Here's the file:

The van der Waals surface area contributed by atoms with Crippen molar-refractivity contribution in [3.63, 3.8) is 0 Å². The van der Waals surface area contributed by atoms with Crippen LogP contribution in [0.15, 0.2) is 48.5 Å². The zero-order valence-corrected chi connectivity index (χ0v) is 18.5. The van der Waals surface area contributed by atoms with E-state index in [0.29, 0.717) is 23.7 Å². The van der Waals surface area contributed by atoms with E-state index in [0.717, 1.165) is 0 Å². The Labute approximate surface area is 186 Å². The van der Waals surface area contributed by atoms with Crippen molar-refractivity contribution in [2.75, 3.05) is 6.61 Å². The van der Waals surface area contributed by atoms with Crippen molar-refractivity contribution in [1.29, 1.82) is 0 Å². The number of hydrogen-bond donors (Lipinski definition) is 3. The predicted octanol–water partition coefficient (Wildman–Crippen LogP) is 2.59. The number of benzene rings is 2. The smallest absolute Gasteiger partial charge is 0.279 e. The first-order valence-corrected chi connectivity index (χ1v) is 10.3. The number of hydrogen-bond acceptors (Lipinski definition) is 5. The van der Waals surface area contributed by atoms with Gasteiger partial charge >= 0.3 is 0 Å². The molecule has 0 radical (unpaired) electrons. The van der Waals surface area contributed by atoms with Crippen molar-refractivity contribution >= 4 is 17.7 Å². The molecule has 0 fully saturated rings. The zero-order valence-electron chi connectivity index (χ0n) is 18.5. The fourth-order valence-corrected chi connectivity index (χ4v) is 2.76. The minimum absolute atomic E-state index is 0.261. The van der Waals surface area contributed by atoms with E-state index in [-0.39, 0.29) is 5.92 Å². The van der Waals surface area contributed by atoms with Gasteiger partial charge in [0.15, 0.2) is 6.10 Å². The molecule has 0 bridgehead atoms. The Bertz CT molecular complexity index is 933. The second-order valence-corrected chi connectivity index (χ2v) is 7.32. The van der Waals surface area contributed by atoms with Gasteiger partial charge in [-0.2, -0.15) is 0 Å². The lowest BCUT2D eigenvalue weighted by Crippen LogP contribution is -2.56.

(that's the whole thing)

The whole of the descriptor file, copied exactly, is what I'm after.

The van der Waals surface area contributed by atoms with Crippen molar-refractivity contribution in [3.63, 3.8) is 0 Å². The van der Waals surface area contributed by atoms with Crippen LogP contribution in [0.15, 0.2) is 48.5 Å². The zero-order valence-corrected chi connectivity index (χ0v) is 18.5. The van der Waals surface area contributed by atoms with E-state index in [0.29, 0.717) is 23.7 Å². The van der Waals surface area contributed by atoms with E-state index in [0.717, 1.165) is 0 Å². The Labute approximate surface area is 186 Å². The van der Waals surface area contributed by atoms with Crippen molar-refractivity contribution in [2.75, 3.05) is 6.61 Å². The van der Waals surface area contributed by atoms with Crippen molar-refractivity contribution in [1.29, 1.82) is 0 Å². The number of hydrogen-bond donors (Lipinski definition) is 3. The predicted octanol–water partition coefficient (Wildman–Crippen LogP) is 2.59. The number of benzene rings is 2. The smallest absolute Gasteiger partial charge is 0.279 e. The first-order valence-corrected chi connectivity index (χ1v) is 10.3. The number of hydrogen-bond acceptors (Lipinski definition) is 5. The van der Waals surface area contributed by atoms with Gasteiger partial charge >= 0.3 is 0 Å². The molecule has 0 radical (unpaired) electrons. The van der Waals surface area contributed by atoms with Crippen molar-refractivity contribution >= 4 is 17.7 Å². The molecule has 0 fully saturated rings. The zero-order valence-electron chi connectivity index (χ0n) is 18.5. The fourth-order valence-corrected chi connectivity index (χ4v) is 2.76. The minimum absolute atomic E-state index is 0.261. The van der Waals surface area contributed by atoms with E-state index in [-0.39, 0.29) is 5.92 Å². The van der Waals surface area contributed by atoms with Gasteiger partial charge in [0.15, 0.2) is 6.10 Å². The molecule has 0 bridgehead atoms. The Bertz CT molecular complexity index is 933. The second-order valence-corrected chi connectivity index (χ2v) is 7.32. The van der Waals surface area contributed by atoms with Gasteiger partial charge in [-0.2, -0.15) is 0 Å². The lowest BCUT2D eigenvalue weighted by Crippen LogP contribution is -2.56.